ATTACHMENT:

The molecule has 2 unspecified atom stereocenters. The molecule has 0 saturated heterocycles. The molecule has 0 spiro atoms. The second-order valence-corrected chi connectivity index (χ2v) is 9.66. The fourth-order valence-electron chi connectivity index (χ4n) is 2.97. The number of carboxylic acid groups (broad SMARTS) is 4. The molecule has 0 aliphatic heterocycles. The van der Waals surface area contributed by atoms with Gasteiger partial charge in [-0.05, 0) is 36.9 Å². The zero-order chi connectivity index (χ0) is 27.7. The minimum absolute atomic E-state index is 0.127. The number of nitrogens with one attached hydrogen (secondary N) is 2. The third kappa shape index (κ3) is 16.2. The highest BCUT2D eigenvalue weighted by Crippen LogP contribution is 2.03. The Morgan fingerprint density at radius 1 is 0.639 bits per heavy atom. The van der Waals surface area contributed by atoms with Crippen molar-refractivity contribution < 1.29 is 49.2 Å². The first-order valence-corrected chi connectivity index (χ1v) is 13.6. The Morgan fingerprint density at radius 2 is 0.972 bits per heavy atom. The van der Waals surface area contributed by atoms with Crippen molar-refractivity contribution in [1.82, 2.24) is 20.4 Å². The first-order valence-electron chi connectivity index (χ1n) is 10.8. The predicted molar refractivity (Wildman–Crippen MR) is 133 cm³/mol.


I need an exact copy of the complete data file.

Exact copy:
The molecule has 2 unspecified atom stereocenters. The molecule has 0 saturated heterocycles. The molecule has 0 spiro atoms. The second-order valence-corrected chi connectivity index (χ2v) is 9.66. The fourth-order valence-electron chi connectivity index (χ4n) is 2.97. The number of carboxylic acid groups (broad SMARTS) is 4. The molecule has 0 aliphatic heterocycles. The van der Waals surface area contributed by atoms with Gasteiger partial charge in [-0.05, 0) is 36.9 Å². The zero-order chi connectivity index (χ0) is 27.7. The minimum absolute atomic E-state index is 0.127. The number of nitrogens with one attached hydrogen (secondary N) is 2. The third kappa shape index (κ3) is 16.2. The highest BCUT2D eigenvalue weighted by Crippen LogP contribution is 2.03. The Morgan fingerprint density at radius 1 is 0.639 bits per heavy atom. The van der Waals surface area contributed by atoms with Crippen molar-refractivity contribution < 1.29 is 49.2 Å². The first-order valence-corrected chi connectivity index (χ1v) is 13.6. The Morgan fingerprint density at radius 2 is 0.972 bits per heavy atom. The van der Waals surface area contributed by atoms with Crippen molar-refractivity contribution in [1.82, 2.24) is 20.4 Å². The first-order valence-electron chi connectivity index (χ1n) is 10.8. The predicted molar refractivity (Wildman–Crippen MR) is 133 cm³/mol.